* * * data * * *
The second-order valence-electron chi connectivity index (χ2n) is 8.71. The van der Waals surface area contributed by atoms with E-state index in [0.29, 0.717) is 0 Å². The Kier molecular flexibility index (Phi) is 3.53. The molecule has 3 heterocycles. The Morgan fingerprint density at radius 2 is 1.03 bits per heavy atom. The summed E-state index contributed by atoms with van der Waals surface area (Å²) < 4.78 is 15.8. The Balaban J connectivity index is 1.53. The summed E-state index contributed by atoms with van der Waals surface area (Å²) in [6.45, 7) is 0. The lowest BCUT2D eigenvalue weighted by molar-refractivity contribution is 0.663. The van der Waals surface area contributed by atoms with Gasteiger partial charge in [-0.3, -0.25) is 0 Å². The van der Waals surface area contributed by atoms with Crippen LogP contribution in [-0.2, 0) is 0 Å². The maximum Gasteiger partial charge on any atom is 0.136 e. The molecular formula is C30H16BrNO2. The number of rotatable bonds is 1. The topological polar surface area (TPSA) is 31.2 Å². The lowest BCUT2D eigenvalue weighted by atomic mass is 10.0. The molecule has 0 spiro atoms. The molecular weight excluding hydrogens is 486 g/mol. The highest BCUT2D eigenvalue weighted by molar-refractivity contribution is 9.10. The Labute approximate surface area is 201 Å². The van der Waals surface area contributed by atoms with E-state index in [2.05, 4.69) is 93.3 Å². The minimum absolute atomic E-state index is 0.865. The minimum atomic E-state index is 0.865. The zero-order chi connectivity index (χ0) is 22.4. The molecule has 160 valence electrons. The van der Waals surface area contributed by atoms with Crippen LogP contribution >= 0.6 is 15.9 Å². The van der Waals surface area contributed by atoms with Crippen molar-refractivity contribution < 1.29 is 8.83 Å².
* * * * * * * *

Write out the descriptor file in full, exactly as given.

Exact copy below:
The second-order valence-electron chi connectivity index (χ2n) is 8.71. The van der Waals surface area contributed by atoms with E-state index in [0.29, 0.717) is 0 Å². The Kier molecular flexibility index (Phi) is 3.53. The molecule has 3 heterocycles. The Morgan fingerprint density at radius 2 is 1.03 bits per heavy atom. The summed E-state index contributed by atoms with van der Waals surface area (Å²) < 4.78 is 15.8. The Balaban J connectivity index is 1.53. The summed E-state index contributed by atoms with van der Waals surface area (Å²) in [6.45, 7) is 0. The lowest BCUT2D eigenvalue weighted by molar-refractivity contribution is 0.663. The van der Waals surface area contributed by atoms with Gasteiger partial charge in [-0.3, -0.25) is 0 Å². The van der Waals surface area contributed by atoms with Crippen LogP contribution in [-0.2, 0) is 0 Å². The maximum Gasteiger partial charge on any atom is 0.136 e. The molecular formula is C30H16BrNO2. The number of rotatable bonds is 1. The topological polar surface area (TPSA) is 31.2 Å². The lowest BCUT2D eigenvalue weighted by atomic mass is 10.0. The molecule has 0 spiro atoms. The molecular weight excluding hydrogens is 486 g/mol. The highest BCUT2D eigenvalue weighted by molar-refractivity contribution is 9.10. The Labute approximate surface area is 201 Å². The van der Waals surface area contributed by atoms with E-state index in [2.05, 4.69) is 93.3 Å². The minimum absolute atomic E-state index is 0.865. The minimum atomic E-state index is 0.865. The zero-order chi connectivity index (χ0) is 22.4. The molecule has 160 valence electrons. The van der Waals surface area contributed by atoms with Crippen LogP contribution >= 0.6 is 15.9 Å². The van der Waals surface area contributed by atoms with Crippen molar-refractivity contribution < 1.29 is 8.83 Å².